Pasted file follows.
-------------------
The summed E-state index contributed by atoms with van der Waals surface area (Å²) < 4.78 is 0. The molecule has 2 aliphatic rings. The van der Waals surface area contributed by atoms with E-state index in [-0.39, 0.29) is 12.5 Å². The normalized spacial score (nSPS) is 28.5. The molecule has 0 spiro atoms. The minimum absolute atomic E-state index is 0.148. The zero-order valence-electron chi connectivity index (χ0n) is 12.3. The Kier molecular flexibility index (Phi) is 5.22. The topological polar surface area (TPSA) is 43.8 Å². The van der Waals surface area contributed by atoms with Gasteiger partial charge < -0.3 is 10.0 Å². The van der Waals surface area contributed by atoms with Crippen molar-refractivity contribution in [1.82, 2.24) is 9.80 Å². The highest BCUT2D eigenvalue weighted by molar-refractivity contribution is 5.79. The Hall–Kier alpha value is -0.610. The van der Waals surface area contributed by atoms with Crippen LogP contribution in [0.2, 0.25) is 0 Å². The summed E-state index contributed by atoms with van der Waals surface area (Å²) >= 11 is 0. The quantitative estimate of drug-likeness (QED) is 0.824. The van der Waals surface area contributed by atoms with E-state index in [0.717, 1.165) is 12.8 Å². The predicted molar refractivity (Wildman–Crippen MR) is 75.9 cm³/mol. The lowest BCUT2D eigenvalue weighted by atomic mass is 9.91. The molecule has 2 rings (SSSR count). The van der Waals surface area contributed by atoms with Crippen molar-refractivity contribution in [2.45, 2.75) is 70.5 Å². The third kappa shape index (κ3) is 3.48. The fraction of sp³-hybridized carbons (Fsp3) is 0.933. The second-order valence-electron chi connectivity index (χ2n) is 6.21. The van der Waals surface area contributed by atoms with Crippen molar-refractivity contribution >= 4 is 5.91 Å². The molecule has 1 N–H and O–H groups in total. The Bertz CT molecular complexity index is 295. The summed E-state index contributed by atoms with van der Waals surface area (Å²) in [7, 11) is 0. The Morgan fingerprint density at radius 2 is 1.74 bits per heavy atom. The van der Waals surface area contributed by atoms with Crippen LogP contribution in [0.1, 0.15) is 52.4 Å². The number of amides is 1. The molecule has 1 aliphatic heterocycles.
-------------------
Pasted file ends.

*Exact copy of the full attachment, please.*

The summed E-state index contributed by atoms with van der Waals surface area (Å²) < 4.78 is 0. The molecule has 2 aliphatic rings. The van der Waals surface area contributed by atoms with E-state index in [-0.39, 0.29) is 12.5 Å². The normalized spacial score (nSPS) is 28.5. The molecule has 0 spiro atoms. The minimum absolute atomic E-state index is 0.148. The zero-order valence-electron chi connectivity index (χ0n) is 12.3. The Kier molecular flexibility index (Phi) is 5.22. The topological polar surface area (TPSA) is 43.8 Å². The van der Waals surface area contributed by atoms with Gasteiger partial charge < -0.3 is 10.0 Å². The van der Waals surface area contributed by atoms with Crippen molar-refractivity contribution in [1.82, 2.24) is 9.80 Å². The highest BCUT2D eigenvalue weighted by molar-refractivity contribution is 5.79. The Hall–Kier alpha value is -0.610. The van der Waals surface area contributed by atoms with Crippen LogP contribution in [0.2, 0.25) is 0 Å². The summed E-state index contributed by atoms with van der Waals surface area (Å²) >= 11 is 0. The quantitative estimate of drug-likeness (QED) is 0.824. The van der Waals surface area contributed by atoms with E-state index in [0.717, 1.165) is 12.8 Å². The predicted molar refractivity (Wildman–Crippen MR) is 75.9 cm³/mol. The lowest BCUT2D eigenvalue weighted by atomic mass is 9.91. The molecule has 2 rings (SSSR count). The van der Waals surface area contributed by atoms with Crippen molar-refractivity contribution in [2.45, 2.75) is 70.5 Å². The third kappa shape index (κ3) is 3.48. The fraction of sp³-hybridized carbons (Fsp3) is 0.933. The second-order valence-electron chi connectivity index (χ2n) is 6.21. The van der Waals surface area contributed by atoms with Crippen molar-refractivity contribution >= 4 is 5.91 Å². The molecule has 1 N–H and O–H groups in total. The Bertz CT molecular complexity index is 295. The summed E-state index contributed by atoms with van der Waals surface area (Å²) in [7, 11) is 0. The Morgan fingerprint density at radius 2 is 1.74 bits per heavy atom. The van der Waals surface area contributed by atoms with Crippen LogP contribution in [0.1, 0.15) is 52.4 Å². The number of amides is 1. The molecule has 1 aliphatic heterocycles.